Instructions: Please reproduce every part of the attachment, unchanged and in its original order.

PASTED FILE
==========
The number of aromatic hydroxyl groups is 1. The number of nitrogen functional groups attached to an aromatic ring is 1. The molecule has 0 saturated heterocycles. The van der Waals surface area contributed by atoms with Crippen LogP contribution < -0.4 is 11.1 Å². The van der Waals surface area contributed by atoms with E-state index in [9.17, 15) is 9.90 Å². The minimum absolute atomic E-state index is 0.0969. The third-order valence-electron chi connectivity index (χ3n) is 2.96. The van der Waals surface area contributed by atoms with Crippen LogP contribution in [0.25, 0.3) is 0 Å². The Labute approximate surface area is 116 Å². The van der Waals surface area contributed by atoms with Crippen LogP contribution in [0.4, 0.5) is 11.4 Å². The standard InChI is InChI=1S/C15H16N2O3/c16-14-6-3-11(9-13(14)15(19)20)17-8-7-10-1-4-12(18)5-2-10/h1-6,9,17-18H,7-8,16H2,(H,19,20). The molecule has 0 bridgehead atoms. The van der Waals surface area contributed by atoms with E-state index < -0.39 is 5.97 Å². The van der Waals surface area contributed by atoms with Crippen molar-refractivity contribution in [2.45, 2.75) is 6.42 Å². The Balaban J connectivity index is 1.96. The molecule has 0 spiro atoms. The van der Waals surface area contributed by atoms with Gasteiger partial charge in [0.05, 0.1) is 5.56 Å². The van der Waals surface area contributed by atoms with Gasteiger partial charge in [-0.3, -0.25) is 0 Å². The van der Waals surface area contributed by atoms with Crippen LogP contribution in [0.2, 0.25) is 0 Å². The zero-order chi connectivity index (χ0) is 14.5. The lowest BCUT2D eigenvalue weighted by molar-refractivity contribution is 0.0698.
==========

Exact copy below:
The number of aromatic hydroxyl groups is 1. The number of nitrogen functional groups attached to an aromatic ring is 1. The molecule has 0 saturated heterocycles. The van der Waals surface area contributed by atoms with Crippen LogP contribution < -0.4 is 11.1 Å². The van der Waals surface area contributed by atoms with E-state index in [9.17, 15) is 9.90 Å². The minimum absolute atomic E-state index is 0.0969. The third-order valence-electron chi connectivity index (χ3n) is 2.96. The van der Waals surface area contributed by atoms with Crippen LogP contribution in [0.25, 0.3) is 0 Å². The Labute approximate surface area is 116 Å². The van der Waals surface area contributed by atoms with Crippen LogP contribution in [0.4, 0.5) is 11.4 Å². The standard InChI is InChI=1S/C15H16N2O3/c16-14-6-3-11(9-13(14)15(19)20)17-8-7-10-1-4-12(18)5-2-10/h1-6,9,17-18H,7-8,16H2,(H,19,20). The molecule has 0 bridgehead atoms. The van der Waals surface area contributed by atoms with E-state index < -0.39 is 5.97 Å². The van der Waals surface area contributed by atoms with Crippen molar-refractivity contribution in [2.45, 2.75) is 6.42 Å². The Balaban J connectivity index is 1.96. The molecule has 0 spiro atoms. The van der Waals surface area contributed by atoms with Gasteiger partial charge in [0.05, 0.1) is 5.56 Å². The van der Waals surface area contributed by atoms with Gasteiger partial charge in [-0.3, -0.25) is 0 Å². The van der Waals surface area contributed by atoms with Crippen LogP contribution in [0.2, 0.25) is 0 Å². The zero-order chi connectivity index (χ0) is 14.5. The lowest BCUT2D eigenvalue weighted by molar-refractivity contribution is 0.0698.